By Rick Riozza

Ever since this column appeared in the first issue of the CV Weekly, we’ve always contended that it’s all about the “game of wine”. Anyone who desires to choose wine intelligently, to consider the wine biz & production gracefully, and to simply enjoy and have fun with the product we’ve chosen for quaffing and for meals, we’re playing the game of wine.

The wine game is always fueled with “what’s trending” or “what’s new on the wine horizon”. Is it all that important to be abreast of foretelling wine news?! You guessed it—doesn’t matter: The game is within you and without you. And how enjoyable is it to open a new bottle of wine and see what it literally brings to the table. Cheers!

A lot of you readers have been in on this game with me for some time now; I thank you for your kind emails and your continued support in reading on a subject that we’d really rather be tasting! What we’ve especially noticed over the 12+years or so of publishing is the coming on-board by the new vino enthusiasts of millennials and centennials.


Millennials are now buying more wine than any other age group, which include the Baby Boomers and those Generation X,Y & Z. And the Centennials—people under 25, currently represent more than 50% of the world population. I guess, that being said, we’re looking to a real game changer sooner than later in the ethos of wine.

We review so many new wines and vintages during the year, and we do so in a fun and colloquial manner. When we wish to sound like wine snobs—take note: we’re playing the irony card in the vast game of wine.

So these are probably the wine topics of the year 2024—Forbes Magazine thinks that’s the case, so let’s consider. The game’s afoot; the mind’s abreast—cheers again!

The wine press has been saying for years that sparkling wines and bubblies will become as popular as our red and white table wines. Consumers are finally embracing the idea that Champagne and other sparkling wines are not only for special occasions and holidays. So we’re expecting to see a lot more of your friends ordering a glass of bubbly or popping a bottle open at home at regular dinners and get-togethers—we don’t need a holiday for sparkling!

And this leads to then next point that we’re all going to be drinking a variety of styles and regions, including Spanish Cava. Italian Franciacorta, Trentodoc, and Prosecco; and California sparkling. Wine bars, restaurants, and shops will also be offering more renditions of “pet nat,” a natural sparkler that can be from any grape and from anywhere wine is made.

Prosecco—you already know about. It’s so popular as an easy sparkler for all ocassions. We especially love to enjoy a brut Prosecco as we prepare any holiday meal. It really makes cooking fun with family and friends.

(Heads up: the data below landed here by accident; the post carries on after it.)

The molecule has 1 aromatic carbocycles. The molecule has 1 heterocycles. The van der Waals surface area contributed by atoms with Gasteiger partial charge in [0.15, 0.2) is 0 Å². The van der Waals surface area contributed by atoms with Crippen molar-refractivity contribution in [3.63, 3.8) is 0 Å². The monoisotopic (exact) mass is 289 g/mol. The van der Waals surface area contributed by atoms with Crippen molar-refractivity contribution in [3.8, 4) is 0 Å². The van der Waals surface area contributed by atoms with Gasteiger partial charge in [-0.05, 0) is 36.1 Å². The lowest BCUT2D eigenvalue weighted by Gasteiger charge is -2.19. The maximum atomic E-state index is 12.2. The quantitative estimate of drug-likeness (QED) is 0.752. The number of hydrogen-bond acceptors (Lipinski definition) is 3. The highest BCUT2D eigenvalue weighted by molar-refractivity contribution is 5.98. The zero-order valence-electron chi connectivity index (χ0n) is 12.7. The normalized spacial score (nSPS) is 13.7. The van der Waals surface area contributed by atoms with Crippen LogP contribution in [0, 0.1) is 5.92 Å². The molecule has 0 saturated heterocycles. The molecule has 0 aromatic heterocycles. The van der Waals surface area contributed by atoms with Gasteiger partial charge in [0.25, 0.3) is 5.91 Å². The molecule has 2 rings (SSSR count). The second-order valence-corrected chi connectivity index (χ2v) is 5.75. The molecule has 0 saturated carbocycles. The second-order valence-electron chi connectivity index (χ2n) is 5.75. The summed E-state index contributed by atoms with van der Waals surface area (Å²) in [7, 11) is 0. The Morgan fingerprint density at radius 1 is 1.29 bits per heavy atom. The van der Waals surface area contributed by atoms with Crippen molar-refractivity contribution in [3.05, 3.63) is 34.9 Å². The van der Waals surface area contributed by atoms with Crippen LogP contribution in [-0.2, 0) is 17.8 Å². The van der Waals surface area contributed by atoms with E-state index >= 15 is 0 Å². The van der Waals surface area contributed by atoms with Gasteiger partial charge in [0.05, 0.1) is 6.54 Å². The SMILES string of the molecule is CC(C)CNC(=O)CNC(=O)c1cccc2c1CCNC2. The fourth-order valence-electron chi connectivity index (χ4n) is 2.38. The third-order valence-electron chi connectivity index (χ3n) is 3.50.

Italian Franciacorta is really Italy’s Champagne-style wine. If you love French Champagne then one will also love the many Franciacorta available. The big selling point here is that Franciacorta sells for one-fifth the price of comparable French bubbly. Hey—we’ll always be purchasing Champagne, but we’ll know when to take it easy on our pocketbook and simply enjoy fabulous Franciacorta.

Drinking rosé throughout the year has gone from trend to permanent status, and we will see more and more premium offerings entering the market. We’ve been expecting to see luxury competition for pioneers in the space such as Domaine Ott, Château d’Esclans, and Gérard Bertrand for some time, and LVMH’s major investment in Château Minuty earlier this year sealed the deal. Expanded—and pricier, high-end rosé selections are on their way to our wine shelves and to the restaurant near you.

As Dry January, Sober October, “Mindful Drinking,” and just the idea of drinking less persist in their upward climb, “no” and “low alcohol” wine will continue to grow as well. Our culture is now easily moving in the direction that many people stop drinking temporarily for numerous reasons that include pregnancy, medication regimes, herb desires, or training for the Olympics. Of course, they still want to enjoy the social aspect of having a glass of wine with friends. Although at the onset the category was flooded with low quality de-alcoholized bulk wine, we are seeing a growth in single-vineyard offerings from well-known regions.

Forbes Magazine warns us that: “The future of the wine industry is in peril due to rising summer temperatures and unstable weather patterns, and many producers are taking it upon themselves to sound the alarm and become change-makers. Expect to see an increase in the number of back labels talking about sustainability, low water utilization, and regenerative farming.

And don’t be surprised when even top icon wines start using lighter-weight bottles to reduce the impact of freight shipping and material usage. Younger wine drinkers are driving the movement toward transparency on this front.

Finally, when you begin to see the term “Co-ferment” on a wine label, be aware of the new brave world of wine right before you. Actually, co-fermenting red and white grapes is a technique that has been used for centuries, most notably in the Côte Rôtie appellation of the Northern Rhône. There, small quantities of Viognier are fermented with Syrah adding the signature aromatic lift to these highly sought-after wines.

What used to be a niche tradition is now a method embraced by producers around the world. Santa Barbara’s Stolpman Vineyards, which makes its Crunchy Rôastie bottling as a carbonic co-ferment of Syrah and Viognier.

So the buzz is that more and more wine is now being crafted by fermenting different grape varieties together, or, a more experimental fruit wine made with a combination of grapes, apples, blueberries, or whatever soothes one’s fancy. Cheers to game!